Table 7 shows NSB detectability reduction results for plain as well as the black pigmented (nickel/phosphorous) Anopore membranes previously described. Two examples are shown. Line 1 shows data for fluorescent protein NSB detectability reduction. A fluorescent protein solution was prepared containing the following:
40 microliters of the above described R-phycoerythrin solution was filtered through 0.150 inch diameter flow area modified and unmodified 0.2 micron Anopore membranes then rinsed once with 40 microliters of 1% BSA-1×TE buffer then rinsed with 200 microliters of plain 1×TE buffer. Fluorescent measurements were made on the instrument of
Line 2 shows data for fluorescent bead NSB detectability reduction. This was identical in procedure and reagents to Line 1 with 0.02 micron yellow fluorescent microbead solution (Molecular probes, Inc., 748 dilution of 1% solids stock solution, 10 nanomolar equivalent bead concentration in 1% BSA 1×TE buffer) replacing the fluorescent R-phycoerythrin solution. Fluorescence measurements were made on the instrument of
Pigment modified membranes may be additionally modified by silanization reactions as previously described for plain membranes to impart useful surface characteristics such as NSB reduction, molecular capture, covalent attachment, etc.
Nucleic acid detection and quantification by enzyme linked fluorescence (ELF) may be performed as follows:
20 complimentary biotinylated oligonucleotide probes were custom synthesized to lambda phage DNA. These probes were designed to bind specifically to the target DNA as two groups of 10 probes each. The probes in each group were designed to bind with a typical spacing of approximately 200 base pairs. This resulted in two regions of high probe binding density on the lambda DNA target. Calculations showed if the lambda DNA was fully linear, the 10 probes in each region would be contained in a length of approximately 0.6 microns. The two regions were separated by approximately 25000 base pairs, or 7-8 microns for the full linear case.
Lambda DNA was prehybridized to the above described probes as follows:
One ul of purified lambda phage DNA (500 ug/ml) was added to 499 ul of PCR Fast Start Buffer (Roche) containing 4 mM MgCl2 and 200 nM of each of the 20 above described probes. This mixture was heated to 95 Degrees C. for 10 minutes, cooled to 56 degrees C. for 5 minutes, cooled to 37 degrees C. for 2 minutes, then cooled to room temperature. Unreacted probes were removed with a Qiagen PCR clean up kit following manufacturer's directions. The final lambda DNA, containing 20 hybridized biotinylated probes, was diluted to 1 ug/ml in TE buffer and frozen at −20 degrees C.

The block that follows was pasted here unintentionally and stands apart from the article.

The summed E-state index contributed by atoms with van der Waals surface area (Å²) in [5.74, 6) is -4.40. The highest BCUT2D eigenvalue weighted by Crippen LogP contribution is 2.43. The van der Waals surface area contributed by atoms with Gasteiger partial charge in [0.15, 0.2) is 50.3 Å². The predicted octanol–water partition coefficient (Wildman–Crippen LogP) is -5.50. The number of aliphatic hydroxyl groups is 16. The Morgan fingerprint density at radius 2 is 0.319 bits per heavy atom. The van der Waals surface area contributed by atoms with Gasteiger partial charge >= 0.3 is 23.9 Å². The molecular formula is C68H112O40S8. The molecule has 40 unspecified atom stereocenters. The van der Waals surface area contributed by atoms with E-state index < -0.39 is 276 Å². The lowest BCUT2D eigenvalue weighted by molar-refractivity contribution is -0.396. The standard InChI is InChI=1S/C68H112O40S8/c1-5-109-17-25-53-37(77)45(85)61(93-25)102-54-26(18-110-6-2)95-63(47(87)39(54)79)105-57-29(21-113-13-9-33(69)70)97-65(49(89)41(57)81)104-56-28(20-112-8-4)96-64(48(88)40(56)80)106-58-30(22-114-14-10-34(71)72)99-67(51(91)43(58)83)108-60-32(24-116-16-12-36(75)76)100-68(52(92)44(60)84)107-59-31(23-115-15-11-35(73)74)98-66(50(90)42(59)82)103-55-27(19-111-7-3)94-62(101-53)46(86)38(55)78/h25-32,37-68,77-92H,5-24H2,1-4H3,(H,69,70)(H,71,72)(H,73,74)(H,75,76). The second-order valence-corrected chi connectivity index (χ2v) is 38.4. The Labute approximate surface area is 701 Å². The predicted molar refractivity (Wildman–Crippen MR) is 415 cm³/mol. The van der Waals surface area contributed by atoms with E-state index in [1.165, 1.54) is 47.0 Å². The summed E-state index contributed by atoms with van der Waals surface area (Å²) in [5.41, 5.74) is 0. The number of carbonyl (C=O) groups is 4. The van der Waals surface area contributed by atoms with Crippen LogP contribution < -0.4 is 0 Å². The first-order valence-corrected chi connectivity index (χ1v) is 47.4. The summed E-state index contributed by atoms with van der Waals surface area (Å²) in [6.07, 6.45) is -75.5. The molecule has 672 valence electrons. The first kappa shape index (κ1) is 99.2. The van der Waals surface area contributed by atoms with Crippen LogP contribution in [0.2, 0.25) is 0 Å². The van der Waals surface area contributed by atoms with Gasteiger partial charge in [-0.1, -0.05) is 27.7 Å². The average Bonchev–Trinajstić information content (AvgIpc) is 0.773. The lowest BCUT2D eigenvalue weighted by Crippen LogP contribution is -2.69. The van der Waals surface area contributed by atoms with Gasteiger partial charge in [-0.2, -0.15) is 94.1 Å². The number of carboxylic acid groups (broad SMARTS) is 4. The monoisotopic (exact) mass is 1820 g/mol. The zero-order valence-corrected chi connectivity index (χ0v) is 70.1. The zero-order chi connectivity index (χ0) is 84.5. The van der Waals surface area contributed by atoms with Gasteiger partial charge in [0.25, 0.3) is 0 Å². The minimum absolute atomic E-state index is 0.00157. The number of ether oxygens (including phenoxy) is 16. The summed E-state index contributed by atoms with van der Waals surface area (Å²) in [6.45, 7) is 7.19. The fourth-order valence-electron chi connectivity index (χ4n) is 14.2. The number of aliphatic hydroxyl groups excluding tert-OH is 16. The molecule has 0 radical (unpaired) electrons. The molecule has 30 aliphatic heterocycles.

The labeled lambda DNA was visualized as follows:
Nickel-Boron modified Anopore membrane was prepared according to Example 21 and configured as shown in
After the timed ELF development incubation, each well is rinsed and aspirated with 10 ul wash buffer followed by 10 ul of distilled water. The wells are visualized on a detector as shown in
The results of this example are shown in
Anopore membranes were optically modified by an aqueous based electroless metallization process as follows:
All reagents ACS grade or better. The following stock solutions were prepared. Tin chloride/dimethyl sulfoxide was prepared by dissolving 1.00 grams SnCl2 in 10.0 milliliters DMSO at room temperature for a final stock concentration of 100.0 milligrams/milliliter. Palladium chloride/dimethyl sulfoxide was prepared by dissolving 50 milligrams of PdCl2 in 10.0 milliliters DMSO at room temperature for a final stock concentration of 5.0 milligrams/milliliter.
The following working baths were prepared. Working Bath 1—tin preactivation bath: 1.0 milliliter of tin chloride/dimethyl sulfoxide stock solution was dissolved into 99.0 milliliters of water for a final tin chloride concentration of 1.0 milligram/milliliter. This solution was stable for several days, but may eventually precipitate. Working Bath 2—palladium activating bath: 2.0 milliliters of the palladium chloride/dimethyl sulfoxide stock solution was dissolved into 98.0 milliliters of water for a final palladium chloride concentration of 0.1 milligrams/milliliter. This solution was stable for several days, but may eventually precipitate. Working Bath 3—Electroless nickel bath: 25.0 grams nickel sulfate (NiSO4-6H2O), 15.0 grams sodium acetate (NaC2H3O2-3H2O), 4.0 grams dimethylamine borane (C2H10NB), and 2.0 milligrams lead acetate (Pb(C2H3O2)2-3H2O) were dissolved into 1.0 liter water. The pH was adjusted to 5.9 with acetic or sulfuric acid.